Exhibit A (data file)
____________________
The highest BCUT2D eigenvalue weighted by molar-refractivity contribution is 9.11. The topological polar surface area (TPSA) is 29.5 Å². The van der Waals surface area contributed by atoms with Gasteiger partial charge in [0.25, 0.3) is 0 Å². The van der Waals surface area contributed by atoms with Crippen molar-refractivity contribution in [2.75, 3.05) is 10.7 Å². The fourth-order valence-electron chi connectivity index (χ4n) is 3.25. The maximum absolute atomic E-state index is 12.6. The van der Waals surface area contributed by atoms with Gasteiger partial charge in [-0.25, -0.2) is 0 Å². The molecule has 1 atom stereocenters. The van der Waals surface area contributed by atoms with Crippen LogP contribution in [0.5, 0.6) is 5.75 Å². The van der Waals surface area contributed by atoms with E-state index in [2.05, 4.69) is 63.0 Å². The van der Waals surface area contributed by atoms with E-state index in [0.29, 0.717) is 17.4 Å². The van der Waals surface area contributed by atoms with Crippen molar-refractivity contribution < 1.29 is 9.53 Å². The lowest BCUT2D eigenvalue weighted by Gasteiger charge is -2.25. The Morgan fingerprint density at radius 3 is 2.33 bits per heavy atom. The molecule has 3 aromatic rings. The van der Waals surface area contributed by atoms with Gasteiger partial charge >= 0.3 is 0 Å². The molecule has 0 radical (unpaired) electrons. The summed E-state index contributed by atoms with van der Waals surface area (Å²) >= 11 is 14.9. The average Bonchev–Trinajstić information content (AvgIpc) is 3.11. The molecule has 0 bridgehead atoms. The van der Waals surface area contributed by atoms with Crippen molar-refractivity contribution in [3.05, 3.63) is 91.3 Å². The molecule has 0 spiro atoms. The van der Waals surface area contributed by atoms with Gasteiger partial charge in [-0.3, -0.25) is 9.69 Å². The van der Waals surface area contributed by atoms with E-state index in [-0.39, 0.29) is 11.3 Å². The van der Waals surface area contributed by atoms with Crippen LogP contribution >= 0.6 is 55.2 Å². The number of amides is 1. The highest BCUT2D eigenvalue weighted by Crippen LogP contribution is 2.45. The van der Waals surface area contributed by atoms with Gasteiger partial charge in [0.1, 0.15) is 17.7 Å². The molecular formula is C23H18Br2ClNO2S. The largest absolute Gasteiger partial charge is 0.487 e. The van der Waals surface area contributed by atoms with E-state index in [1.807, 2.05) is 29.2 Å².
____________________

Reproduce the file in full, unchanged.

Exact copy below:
The highest BCUT2D eigenvalue weighted by molar-refractivity contribution is 9.11. The topological polar surface area (TPSA) is 29.5 Å². The van der Waals surface area contributed by atoms with Gasteiger partial charge in [0.25, 0.3) is 0 Å². The van der Waals surface area contributed by atoms with Crippen molar-refractivity contribution in [2.75, 3.05) is 10.7 Å². The fourth-order valence-electron chi connectivity index (χ4n) is 3.25. The maximum absolute atomic E-state index is 12.6. The van der Waals surface area contributed by atoms with Gasteiger partial charge in [-0.25, -0.2) is 0 Å². The molecule has 1 atom stereocenters. The van der Waals surface area contributed by atoms with Crippen LogP contribution in [0.5, 0.6) is 5.75 Å². The van der Waals surface area contributed by atoms with E-state index in [2.05, 4.69) is 63.0 Å². The van der Waals surface area contributed by atoms with E-state index in [0.29, 0.717) is 17.4 Å². The van der Waals surface area contributed by atoms with Crippen molar-refractivity contribution < 1.29 is 9.53 Å². The lowest BCUT2D eigenvalue weighted by Gasteiger charge is -2.25. The Morgan fingerprint density at radius 3 is 2.33 bits per heavy atom. The molecule has 3 aromatic rings. The van der Waals surface area contributed by atoms with Gasteiger partial charge >= 0.3 is 0 Å². The molecule has 0 radical (unpaired) electrons. The summed E-state index contributed by atoms with van der Waals surface area (Å²) >= 11 is 14.9. The average Bonchev–Trinajstić information content (AvgIpc) is 3.11. The molecule has 0 bridgehead atoms. The van der Waals surface area contributed by atoms with Crippen molar-refractivity contribution in [3.05, 3.63) is 91.3 Å². The molecule has 0 spiro atoms. The van der Waals surface area contributed by atoms with Gasteiger partial charge in [-0.3, -0.25) is 9.69 Å². The van der Waals surface area contributed by atoms with E-state index in [-0.39, 0.29) is 11.3 Å². The van der Waals surface area contributed by atoms with Crippen LogP contribution >= 0.6 is 55.2 Å². The number of amides is 1. The highest BCUT2D eigenvalue weighted by Crippen LogP contribution is 2.45. The van der Waals surface area contributed by atoms with Gasteiger partial charge in [0.1, 0.15) is 17.7 Å². The molecular formula is C23H18Br2ClNO2S. The largest absolute Gasteiger partial charge is 0.487 e. The van der Waals surface area contributed by atoms with E-state index in [1.807, 2.05) is 29.2 Å².